Multiculturalism has presented itself as ‘natives’ engaging in light cultural voyeurism, letting communities don traditional dress for their yearly Diwali party for example, but, then having an expectation that people will go back to conforming to British ways of life, dress and thought, putting their traditional clothes away until next year’s celebration, as soon as the ceremony is over.

Britain/Europe and secularism

This has become a typical theme in western Europe. Tolerance of other communities is on the condition of assimilation and shifts in cultural patterns, rather than there being an acceptance of different cultures, languages and ways of dressing. In France this represents itself in the form of aggressive secularism which has led to the banning of the Niqab and also bans on religious clothing or symbols in schools, which includes the wearing of turbans for Sikhs. There has also been legislation tabled that forces the removal of turbans for Sikhs for official ID cards and at passport control. Essentially one can only get a passport or official ID card if they are completely assimilated, without any religious clothing and are in essence a brown Frenchman.

France’s attempts to legislate on peoples dress clearly takes away people’s choice, something acknowledged by the United Nations who ruled France’s decision to force the removal of turbans was an infringement on Sikhs freedom of religion. Using the rouse of security in the case of photographs for ID cards with the Sikhs and under the false pretence of feminist liberalism in the case of the Niqab, the French have been launching a full-scale assault in diversity. Despite equality (egalite) being one of the three pillars of the French revolution and a national French motto, there is clearly no equality, unless one is to conform to French customs and culture.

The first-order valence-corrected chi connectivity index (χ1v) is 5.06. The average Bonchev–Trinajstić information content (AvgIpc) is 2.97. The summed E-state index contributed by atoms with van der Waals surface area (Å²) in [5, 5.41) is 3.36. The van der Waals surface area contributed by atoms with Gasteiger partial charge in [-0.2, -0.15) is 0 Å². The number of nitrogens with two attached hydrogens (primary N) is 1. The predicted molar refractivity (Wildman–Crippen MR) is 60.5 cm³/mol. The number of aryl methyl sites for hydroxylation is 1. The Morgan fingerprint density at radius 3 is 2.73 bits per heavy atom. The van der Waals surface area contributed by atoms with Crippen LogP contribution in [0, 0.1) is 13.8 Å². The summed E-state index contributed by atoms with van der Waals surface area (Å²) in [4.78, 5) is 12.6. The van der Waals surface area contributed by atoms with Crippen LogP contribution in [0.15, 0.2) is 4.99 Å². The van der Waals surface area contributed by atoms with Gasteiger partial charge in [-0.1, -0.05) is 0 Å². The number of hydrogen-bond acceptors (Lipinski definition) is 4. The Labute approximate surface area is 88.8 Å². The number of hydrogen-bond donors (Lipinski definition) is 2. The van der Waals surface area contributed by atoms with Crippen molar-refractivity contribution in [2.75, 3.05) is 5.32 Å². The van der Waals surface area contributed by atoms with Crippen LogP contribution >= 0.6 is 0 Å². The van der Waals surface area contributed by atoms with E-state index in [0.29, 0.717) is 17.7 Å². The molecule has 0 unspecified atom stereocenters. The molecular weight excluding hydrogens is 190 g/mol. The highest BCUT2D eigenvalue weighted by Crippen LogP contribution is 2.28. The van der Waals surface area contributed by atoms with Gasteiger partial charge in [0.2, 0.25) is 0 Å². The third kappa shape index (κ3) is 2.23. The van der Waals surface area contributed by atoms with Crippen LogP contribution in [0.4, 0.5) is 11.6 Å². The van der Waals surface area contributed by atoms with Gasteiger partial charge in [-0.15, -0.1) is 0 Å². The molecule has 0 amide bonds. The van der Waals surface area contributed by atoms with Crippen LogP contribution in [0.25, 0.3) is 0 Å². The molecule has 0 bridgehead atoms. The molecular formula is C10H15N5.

Whist the UK do not attack the issue with the same degree of aggression in terms of legislation, there are similar debates played out in the media regarding dress and cultural choices, that are reflective of societal trends. Some media outlets for example suggested that Britain should follow France and outlaw the Burka and or Niqab with Boris Johnson suggesting it should be banned in schools.

Such secularism as presented in France and to a lesser degree in Britain are intertwined with liberal ideas that are in fact a progression from Christian and Jewish monotheism, as pointed out by Nietzche. The result is that any adoption of western secularism subtly forces Christian values onto citizens, rather than actually moving away from religion full stop and promoting equality. This means that western values are asserted above other cultural values and that secular societies do not accept a plurality of ideas and culture. Liberals in Europe will deride ‘militant Islamists’ for forcing their way of life on other people, yet they do the same, cutting people off economically and socially if they do not conform to European cultural norms, in this case through conversion to European dress (ten Sikh children have been expelled from French schools since 2004 for wearing the turban, whilst more have had to drop out).